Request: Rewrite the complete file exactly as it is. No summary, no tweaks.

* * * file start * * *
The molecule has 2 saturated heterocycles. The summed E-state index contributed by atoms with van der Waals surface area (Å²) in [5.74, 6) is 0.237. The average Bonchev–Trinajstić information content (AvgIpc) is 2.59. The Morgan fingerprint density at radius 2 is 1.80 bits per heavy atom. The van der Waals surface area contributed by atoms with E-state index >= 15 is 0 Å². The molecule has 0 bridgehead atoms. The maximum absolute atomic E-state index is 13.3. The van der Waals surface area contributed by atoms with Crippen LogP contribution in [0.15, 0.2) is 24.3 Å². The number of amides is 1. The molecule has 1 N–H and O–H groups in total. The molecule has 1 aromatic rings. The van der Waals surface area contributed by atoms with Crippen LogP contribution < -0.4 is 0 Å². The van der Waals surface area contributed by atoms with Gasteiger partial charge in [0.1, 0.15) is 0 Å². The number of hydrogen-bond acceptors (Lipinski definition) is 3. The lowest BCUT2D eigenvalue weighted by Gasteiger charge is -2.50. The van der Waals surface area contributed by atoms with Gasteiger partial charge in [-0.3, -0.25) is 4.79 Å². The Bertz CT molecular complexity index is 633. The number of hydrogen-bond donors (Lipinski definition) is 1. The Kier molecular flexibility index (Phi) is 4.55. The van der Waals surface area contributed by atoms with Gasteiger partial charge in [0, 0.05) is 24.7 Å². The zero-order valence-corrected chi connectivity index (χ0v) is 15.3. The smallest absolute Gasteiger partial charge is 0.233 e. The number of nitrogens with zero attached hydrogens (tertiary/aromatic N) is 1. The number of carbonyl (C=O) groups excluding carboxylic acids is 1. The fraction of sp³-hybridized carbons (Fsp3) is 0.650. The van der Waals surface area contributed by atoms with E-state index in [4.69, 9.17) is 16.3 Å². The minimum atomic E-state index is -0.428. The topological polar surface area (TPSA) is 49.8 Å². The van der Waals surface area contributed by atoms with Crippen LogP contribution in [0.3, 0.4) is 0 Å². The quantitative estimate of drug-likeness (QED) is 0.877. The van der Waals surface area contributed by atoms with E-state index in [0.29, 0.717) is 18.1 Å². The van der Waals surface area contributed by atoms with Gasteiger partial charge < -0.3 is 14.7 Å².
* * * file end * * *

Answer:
The molecule has 2 saturated heterocycles. The summed E-state index contributed by atoms with van der Waals surface area (Å²) in [5.74, 6) is 0.237. The average Bonchev–Trinajstić information content (AvgIpc) is 2.59. The Morgan fingerprint density at radius 2 is 1.80 bits per heavy atom. The van der Waals surface area contributed by atoms with E-state index >= 15 is 0 Å². The molecule has 0 bridgehead atoms. The maximum absolute atomic E-state index is 13.3. The van der Waals surface area contributed by atoms with Crippen LogP contribution in [0.15, 0.2) is 24.3 Å². The number of amides is 1. The molecule has 1 N–H and O–H groups in total. The molecule has 1 aromatic rings. The van der Waals surface area contributed by atoms with Crippen LogP contribution < -0.4 is 0 Å². The van der Waals surface area contributed by atoms with Gasteiger partial charge in [0.1, 0.15) is 0 Å². The number of hydrogen-bond acceptors (Lipinski definition) is 3. The lowest BCUT2D eigenvalue weighted by Gasteiger charge is -2.50. The van der Waals surface area contributed by atoms with Gasteiger partial charge in [-0.3, -0.25) is 4.79 Å². The Bertz CT molecular complexity index is 633. The number of hydrogen-bond donors (Lipinski definition) is 1. The Kier molecular flexibility index (Phi) is 4.55. The van der Waals surface area contributed by atoms with Gasteiger partial charge in [0, 0.05) is 24.7 Å². The zero-order valence-corrected chi connectivity index (χ0v) is 15.3. The smallest absolute Gasteiger partial charge is 0.233 e. The number of nitrogens with zero attached hydrogens (tertiary/aromatic N) is 1. The number of carbonyl (C=O) groups excluding carboxylic acids is 1. The fraction of sp³-hybridized carbons (Fsp3) is 0.650. The van der Waals surface area contributed by atoms with E-state index in [4.69, 9.17) is 16.3 Å². The minimum atomic E-state index is -0.428. The topological polar surface area (TPSA) is 49.8 Å². The van der Waals surface area contributed by atoms with Crippen LogP contribution in [0.3, 0.4) is 0 Å². The quantitative estimate of drug-likeness (QED) is 0.877. The van der Waals surface area contributed by atoms with E-state index in [0.29, 0.717) is 18.1 Å². The van der Waals surface area contributed by atoms with Gasteiger partial charge < -0.3 is 14.7 Å².